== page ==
Rolling out a mobile stretegy is often the first step towards digital transformation in the enterprise. But it mustn’t stop there. As Sam Ramji, head of strategy at API technology vendor Apigee told me last month:
A smartphone is just one example of a non-laptop form factor that you want to interact with.
He explained that enterprises often find the data they want to expose to mobile apps is equally useful for direct interactions with their customers’ applications or with Internet of Things devices. Then they discover that what they really need to build is an entire API layer of service interfaces.
The thing that’s often below mobile first is API first. We’ve seen that as a large-scale pattern. About 60 percent of our customers come to us because they started with the mobile apps and they realize they need better access — and that leads them to the APIs.
For most organizations, this is an iterative learning process, he said:
Each time you realize quite a bit more. We see enterprises go through that. They iterate their app every six months and they start to see their opportunity to expand their business by being stickier and offering these services.
Finally, he said, they become aware of the potential to build out a portfolio of digital services:
They start to go beyond mobile experiences to start building out APIs and pretty soon after that, they start asking could we be a platform? What does it mean to be an enterprise and become a platform? Which means that each of their capabilities is digitally packaged in order to realize network effects.
As soon as you offer APIs to third parties — initially to partners — you are making baby steps into becoming a service provider.
This month, the vendor’s in-house thinktank has published a research report analyzing the makeup of enterprises that are furthest advanced down this transformational path: Lessons from the App Masters (requires registration for download).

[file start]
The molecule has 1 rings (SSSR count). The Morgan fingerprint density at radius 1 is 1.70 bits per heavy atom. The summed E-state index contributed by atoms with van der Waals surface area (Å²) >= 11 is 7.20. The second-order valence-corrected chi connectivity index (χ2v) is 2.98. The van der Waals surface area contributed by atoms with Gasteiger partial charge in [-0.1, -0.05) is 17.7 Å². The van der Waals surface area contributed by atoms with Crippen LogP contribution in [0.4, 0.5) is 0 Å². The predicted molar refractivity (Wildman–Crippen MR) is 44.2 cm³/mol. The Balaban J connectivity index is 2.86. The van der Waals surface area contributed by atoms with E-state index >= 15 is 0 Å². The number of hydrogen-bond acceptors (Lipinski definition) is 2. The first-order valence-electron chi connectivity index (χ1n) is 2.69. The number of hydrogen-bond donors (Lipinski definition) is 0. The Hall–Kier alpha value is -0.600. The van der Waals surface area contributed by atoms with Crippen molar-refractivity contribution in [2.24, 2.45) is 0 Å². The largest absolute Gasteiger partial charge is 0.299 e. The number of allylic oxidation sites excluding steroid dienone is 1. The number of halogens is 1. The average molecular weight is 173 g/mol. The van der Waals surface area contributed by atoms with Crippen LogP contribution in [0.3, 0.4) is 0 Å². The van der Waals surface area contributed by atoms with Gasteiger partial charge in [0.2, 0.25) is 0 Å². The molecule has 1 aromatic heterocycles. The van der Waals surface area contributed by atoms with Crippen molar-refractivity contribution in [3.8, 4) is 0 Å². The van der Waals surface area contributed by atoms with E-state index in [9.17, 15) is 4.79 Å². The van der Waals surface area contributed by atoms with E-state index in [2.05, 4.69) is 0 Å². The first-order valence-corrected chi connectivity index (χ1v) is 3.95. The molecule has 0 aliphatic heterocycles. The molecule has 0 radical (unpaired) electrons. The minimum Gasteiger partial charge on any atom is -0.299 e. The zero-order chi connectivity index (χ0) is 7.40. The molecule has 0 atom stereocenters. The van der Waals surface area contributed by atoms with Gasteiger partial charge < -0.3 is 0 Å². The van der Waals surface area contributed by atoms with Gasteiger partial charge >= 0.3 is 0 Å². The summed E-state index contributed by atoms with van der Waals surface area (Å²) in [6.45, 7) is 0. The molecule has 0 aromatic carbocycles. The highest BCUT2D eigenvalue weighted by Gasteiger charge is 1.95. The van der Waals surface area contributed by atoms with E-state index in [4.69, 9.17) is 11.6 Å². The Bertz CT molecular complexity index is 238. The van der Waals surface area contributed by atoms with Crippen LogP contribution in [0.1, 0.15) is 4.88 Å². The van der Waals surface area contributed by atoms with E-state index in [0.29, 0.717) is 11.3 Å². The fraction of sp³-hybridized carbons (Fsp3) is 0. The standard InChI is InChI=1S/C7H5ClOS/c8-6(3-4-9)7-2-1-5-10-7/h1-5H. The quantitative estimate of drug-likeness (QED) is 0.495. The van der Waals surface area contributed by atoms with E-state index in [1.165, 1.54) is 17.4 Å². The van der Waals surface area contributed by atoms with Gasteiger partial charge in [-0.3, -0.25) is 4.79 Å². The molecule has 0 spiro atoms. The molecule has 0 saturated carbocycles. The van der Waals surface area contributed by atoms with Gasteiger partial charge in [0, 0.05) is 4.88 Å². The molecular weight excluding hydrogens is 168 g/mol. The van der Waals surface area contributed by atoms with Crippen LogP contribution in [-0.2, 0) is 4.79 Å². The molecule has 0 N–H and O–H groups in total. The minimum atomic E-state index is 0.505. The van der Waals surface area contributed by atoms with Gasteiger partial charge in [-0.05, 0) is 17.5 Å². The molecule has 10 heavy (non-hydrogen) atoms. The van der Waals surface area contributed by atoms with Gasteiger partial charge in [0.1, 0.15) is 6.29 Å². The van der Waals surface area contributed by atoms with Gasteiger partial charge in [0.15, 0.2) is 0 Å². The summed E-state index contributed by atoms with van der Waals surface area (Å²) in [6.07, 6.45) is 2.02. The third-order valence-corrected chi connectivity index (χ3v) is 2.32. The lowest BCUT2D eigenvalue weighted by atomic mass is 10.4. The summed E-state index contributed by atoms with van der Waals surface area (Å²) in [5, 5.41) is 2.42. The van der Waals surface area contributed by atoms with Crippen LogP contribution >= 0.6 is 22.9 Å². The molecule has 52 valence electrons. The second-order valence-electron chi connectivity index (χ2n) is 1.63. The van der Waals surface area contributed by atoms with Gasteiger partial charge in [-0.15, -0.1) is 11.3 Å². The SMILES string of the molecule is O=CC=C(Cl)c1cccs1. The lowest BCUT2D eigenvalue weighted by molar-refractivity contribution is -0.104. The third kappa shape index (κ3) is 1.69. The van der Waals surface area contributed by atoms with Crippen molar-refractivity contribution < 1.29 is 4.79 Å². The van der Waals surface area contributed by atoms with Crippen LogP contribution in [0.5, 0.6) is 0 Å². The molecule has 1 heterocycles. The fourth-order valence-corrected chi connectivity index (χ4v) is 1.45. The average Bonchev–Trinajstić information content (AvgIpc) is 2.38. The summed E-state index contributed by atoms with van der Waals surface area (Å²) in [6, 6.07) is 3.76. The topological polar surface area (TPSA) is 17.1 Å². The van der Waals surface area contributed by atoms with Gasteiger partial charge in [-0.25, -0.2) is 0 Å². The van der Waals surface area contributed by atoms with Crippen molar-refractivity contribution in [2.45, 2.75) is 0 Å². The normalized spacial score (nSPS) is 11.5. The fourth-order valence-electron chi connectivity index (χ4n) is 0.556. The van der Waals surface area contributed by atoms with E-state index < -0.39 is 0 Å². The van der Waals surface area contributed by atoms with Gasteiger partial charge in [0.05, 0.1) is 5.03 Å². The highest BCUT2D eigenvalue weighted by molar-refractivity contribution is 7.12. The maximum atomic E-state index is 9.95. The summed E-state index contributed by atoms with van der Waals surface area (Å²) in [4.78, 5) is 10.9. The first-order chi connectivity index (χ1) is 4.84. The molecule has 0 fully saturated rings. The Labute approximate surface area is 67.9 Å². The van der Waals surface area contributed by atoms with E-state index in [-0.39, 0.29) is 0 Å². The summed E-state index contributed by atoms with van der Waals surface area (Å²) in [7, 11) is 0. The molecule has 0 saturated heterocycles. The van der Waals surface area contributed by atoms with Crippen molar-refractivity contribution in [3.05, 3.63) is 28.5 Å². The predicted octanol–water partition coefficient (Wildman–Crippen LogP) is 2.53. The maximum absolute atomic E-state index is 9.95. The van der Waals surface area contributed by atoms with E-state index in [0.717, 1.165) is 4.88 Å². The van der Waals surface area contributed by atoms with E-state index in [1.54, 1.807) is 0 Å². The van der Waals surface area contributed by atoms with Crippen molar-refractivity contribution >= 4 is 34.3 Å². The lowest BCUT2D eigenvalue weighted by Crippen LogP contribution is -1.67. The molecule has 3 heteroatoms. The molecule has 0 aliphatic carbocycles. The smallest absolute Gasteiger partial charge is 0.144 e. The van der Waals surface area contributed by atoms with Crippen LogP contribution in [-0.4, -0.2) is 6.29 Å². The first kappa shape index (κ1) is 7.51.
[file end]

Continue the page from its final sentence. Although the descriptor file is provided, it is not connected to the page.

One of the most interesting findings is the consequence of exposing internal services to the outside world: it rapidly shows up the divergence between this outward-facing, digitally connected form of IT and the traditional enterprise core — a two-speed enterprise effect that I’ve previously highlighted. The report explains:
The companies that reported exceeding expectations on all five metrics for app development success — enterprises that we refer to as “app masters” — are distinguished from others by one significant characteristic: their strikingly different description of their IT organization.
App masters have IT departments that incorporate a two-speed structure to their IT program. They have a ‘top gear’ that features an ‘outside-in’ structure and process to maximize their agility and adaptability. This enables these companies to deliver competitive systems of engagement, while maintaining a first gear that provides the core competencies and support for stable systems of record …
BCG, the Boston Consulting Group, describes the result as “two-
speed IT.” There’s the speed that traditional IT can deliver service to the business. Then there’s “digital speed,” which is necessary to enable and drive the company’s digital agenda, BCG says.